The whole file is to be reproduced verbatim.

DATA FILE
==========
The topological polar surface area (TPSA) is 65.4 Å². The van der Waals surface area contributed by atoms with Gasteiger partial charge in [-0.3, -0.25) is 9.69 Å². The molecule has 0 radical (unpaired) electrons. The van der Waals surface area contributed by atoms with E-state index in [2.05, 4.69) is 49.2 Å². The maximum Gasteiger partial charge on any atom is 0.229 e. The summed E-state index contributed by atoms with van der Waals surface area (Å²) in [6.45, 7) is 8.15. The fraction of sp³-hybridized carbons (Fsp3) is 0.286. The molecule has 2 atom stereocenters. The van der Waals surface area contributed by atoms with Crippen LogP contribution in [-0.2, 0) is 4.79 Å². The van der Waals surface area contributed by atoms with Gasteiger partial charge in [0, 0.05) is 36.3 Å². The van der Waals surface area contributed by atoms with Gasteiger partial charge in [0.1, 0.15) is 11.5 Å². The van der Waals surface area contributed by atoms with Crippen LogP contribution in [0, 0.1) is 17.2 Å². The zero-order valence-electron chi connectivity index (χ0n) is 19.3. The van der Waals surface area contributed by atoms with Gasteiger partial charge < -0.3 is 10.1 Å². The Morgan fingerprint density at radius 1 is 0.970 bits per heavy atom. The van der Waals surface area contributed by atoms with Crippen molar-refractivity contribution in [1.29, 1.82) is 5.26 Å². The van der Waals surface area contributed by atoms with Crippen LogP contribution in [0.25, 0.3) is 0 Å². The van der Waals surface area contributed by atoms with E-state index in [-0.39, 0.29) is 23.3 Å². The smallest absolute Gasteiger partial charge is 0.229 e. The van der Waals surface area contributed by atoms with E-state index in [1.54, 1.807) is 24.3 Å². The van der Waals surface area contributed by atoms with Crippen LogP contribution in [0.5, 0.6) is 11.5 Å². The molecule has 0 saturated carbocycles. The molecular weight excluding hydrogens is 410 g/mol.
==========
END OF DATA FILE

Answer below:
The topological polar surface area (TPSA) is 65.4 Å². The van der Waals surface area contributed by atoms with Gasteiger partial charge in [-0.3, -0.25) is 9.69 Å². The molecule has 0 radical (unpaired) electrons. The van der Waals surface area contributed by atoms with E-state index in [2.05, 4.69) is 49.2 Å². The maximum Gasteiger partial charge on any atom is 0.229 e. The summed E-state index contributed by atoms with van der Waals surface area (Å²) in [6.45, 7) is 8.15. The fraction of sp³-hybridized carbons (Fsp3) is 0.286. The molecule has 2 atom stereocenters. The van der Waals surface area contributed by atoms with Crippen LogP contribution in [-0.2, 0) is 4.79 Å². The van der Waals surface area contributed by atoms with Gasteiger partial charge in [0, 0.05) is 36.3 Å². The van der Waals surface area contributed by atoms with Gasteiger partial charge in [0.1, 0.15) is 11.5 Å². The van der Waals surface area contributed by atoms with Crippen LogP contribution in [0, 0.1) is 17.2 Å². The zero-order valence-electron chi connectivity index (χ0n) is 19.3. The van der Waals surface area contributed by atoms with Gasteiger partial charge < -0.3 is 10.1 Å². The Morgan fingerprint density at radius 1 is 0.970 bits per heavy atom. The van der Waals surface area contributed by atoms with Crippen molar-refractivity contribution in [1.29, 1.82) is 5.26 Å². The van der Waals surface area contributed by atoms with Crippen LogP contribution in [0.25, 0.3) is 0 Å². The van der Waals surface area contributed by atoms with E-state index in [-0.39, 0.29) is 23.3 Å². The smallest absolute Gasteiger partial charge is 0.229 e. The van der Waals surface area contributed by atoms with E-state index in [1.54, 1.807) is 24.3 Å². The van der Waals surface area contributed by atoms with Crippen LogP contribution in [0.5, 0.6) is 11.5 Å². The molecule has 0 saturated carbocycles. The molecular weight excluding hydrogens is 410 g/mol.